…and the rest
The Daily Telegraph
Foreign-currency specialist FairFX has seen sales rise from £8m in 2015 to £25.5m last year, but Brexit pessimism means that this rapid growth comes at an attractive price (97.5p). Falling sales at its US higher-education arm highlight the structural threat to educational publisher Pearson – avoid (821p).
Pharmaceutical giant GlaxoSmithKline has confirmed its commitment to an 80p-per-share dividend, while a recent spate of dealmaking could make this an auspicious time to buy in (1,516p). Fuller, Smith & Turner’s £250m sale of its beer and brewing business looks a good deal and frees up resources to grow the premium pub estate (1,070p). Urban logistics is a bright spot in a gloomy real-estate market, so buy warehouse owner Tritax Big Box (142.5p).
Brave investors should buy into the early stages of a recovery at advertising giant WPP and enjoy a 7% dividend while they wait for a restructuring to deliver cost savings (854p). A 19% jump in revenue at promotional-products business 4imprint leaves it on course to hit a $1bn annual turnover target by 2022 – keep buying the shares (2,190p).
There could be upside at housebuilder Galliford Try if the group decides to bail out of its construction operation to focus on houses and regeneration (772p). Tool-hire business Ashtead offers investors a play on US economic growth and is well diversified across the construction, events and disaster-relief sectors (1,891.5p).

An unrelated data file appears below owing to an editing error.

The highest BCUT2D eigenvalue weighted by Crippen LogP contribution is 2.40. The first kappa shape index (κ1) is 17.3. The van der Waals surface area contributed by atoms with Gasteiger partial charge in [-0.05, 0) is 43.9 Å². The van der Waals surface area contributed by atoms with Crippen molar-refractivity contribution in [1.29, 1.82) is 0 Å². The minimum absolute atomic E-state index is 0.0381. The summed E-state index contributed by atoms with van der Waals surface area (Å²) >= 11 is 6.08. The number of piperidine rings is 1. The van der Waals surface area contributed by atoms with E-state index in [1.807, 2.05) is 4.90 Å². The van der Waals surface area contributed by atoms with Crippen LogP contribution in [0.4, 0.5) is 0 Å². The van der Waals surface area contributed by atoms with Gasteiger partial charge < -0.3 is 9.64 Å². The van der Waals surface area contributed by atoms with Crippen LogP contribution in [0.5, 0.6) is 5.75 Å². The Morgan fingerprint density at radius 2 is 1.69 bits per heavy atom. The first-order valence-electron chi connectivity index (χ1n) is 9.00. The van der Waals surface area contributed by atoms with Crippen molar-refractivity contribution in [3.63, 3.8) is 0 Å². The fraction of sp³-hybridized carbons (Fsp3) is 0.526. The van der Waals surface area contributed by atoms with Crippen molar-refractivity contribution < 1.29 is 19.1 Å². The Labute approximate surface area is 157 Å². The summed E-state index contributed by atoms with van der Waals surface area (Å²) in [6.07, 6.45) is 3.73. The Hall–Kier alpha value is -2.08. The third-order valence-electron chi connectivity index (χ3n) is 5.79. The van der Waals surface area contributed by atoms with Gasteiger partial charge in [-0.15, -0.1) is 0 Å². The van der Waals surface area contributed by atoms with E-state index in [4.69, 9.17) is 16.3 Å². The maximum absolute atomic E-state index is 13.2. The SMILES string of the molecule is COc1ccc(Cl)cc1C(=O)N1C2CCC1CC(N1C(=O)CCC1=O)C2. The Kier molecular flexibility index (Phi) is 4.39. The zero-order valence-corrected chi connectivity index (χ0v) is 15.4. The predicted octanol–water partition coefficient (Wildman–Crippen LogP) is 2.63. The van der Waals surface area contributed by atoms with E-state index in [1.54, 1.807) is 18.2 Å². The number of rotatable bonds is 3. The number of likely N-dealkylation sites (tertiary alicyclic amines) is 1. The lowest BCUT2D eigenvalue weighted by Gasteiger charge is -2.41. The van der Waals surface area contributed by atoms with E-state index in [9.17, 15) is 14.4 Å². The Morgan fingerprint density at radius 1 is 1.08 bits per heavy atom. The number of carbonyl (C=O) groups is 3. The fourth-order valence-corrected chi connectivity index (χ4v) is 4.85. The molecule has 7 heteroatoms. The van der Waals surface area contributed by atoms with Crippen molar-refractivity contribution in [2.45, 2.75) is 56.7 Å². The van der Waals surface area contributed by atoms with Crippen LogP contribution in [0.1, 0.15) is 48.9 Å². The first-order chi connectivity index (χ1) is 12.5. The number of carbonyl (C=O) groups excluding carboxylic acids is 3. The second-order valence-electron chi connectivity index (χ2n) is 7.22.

An American view
There are around 1.4 billion meetings between patients and doctors every year in America, and all but around ten million are face to face, says Nicholas Jasinski in Barron’s. Roughly 400 million – 500 million of these meetings could take place virtually. Enter Teladoc, the leader in “telehealth”. For $45 per visit, the firm provides its customers with 24-hour doctors’ appointments through voice or video chat. Health-care providers and employers pay a monthly fee as they see the service as a money and time saver; patients are also catching on. The company is still in the red, but membership has doubled in three years and overall sales are set to grow by 20%-30% a year over the long term.
Ride-hailing giant Uber is to launch its initial public offering (IPO) in April, say Carl O’Donnell and Heather Somerville on Reuters. The lossmaking group was recently valued at $76bn in the private market, but is expected to seek a valuation of $120bn when it floats. Sales last year hit $11.3bn, but losses totalled $3.3bn. Uber has a presence in 70 countries and also consists of food-delivery, bike and scooter rental and lorry-sharing divisions, as well as a self-driving car unit. The IPO will follow that of smaller rival Lyft, which could prove counterproductive. “There is only so much capital investors will put into ride-sharing” firms, says Renaissance Capital’s Kathleen Smith.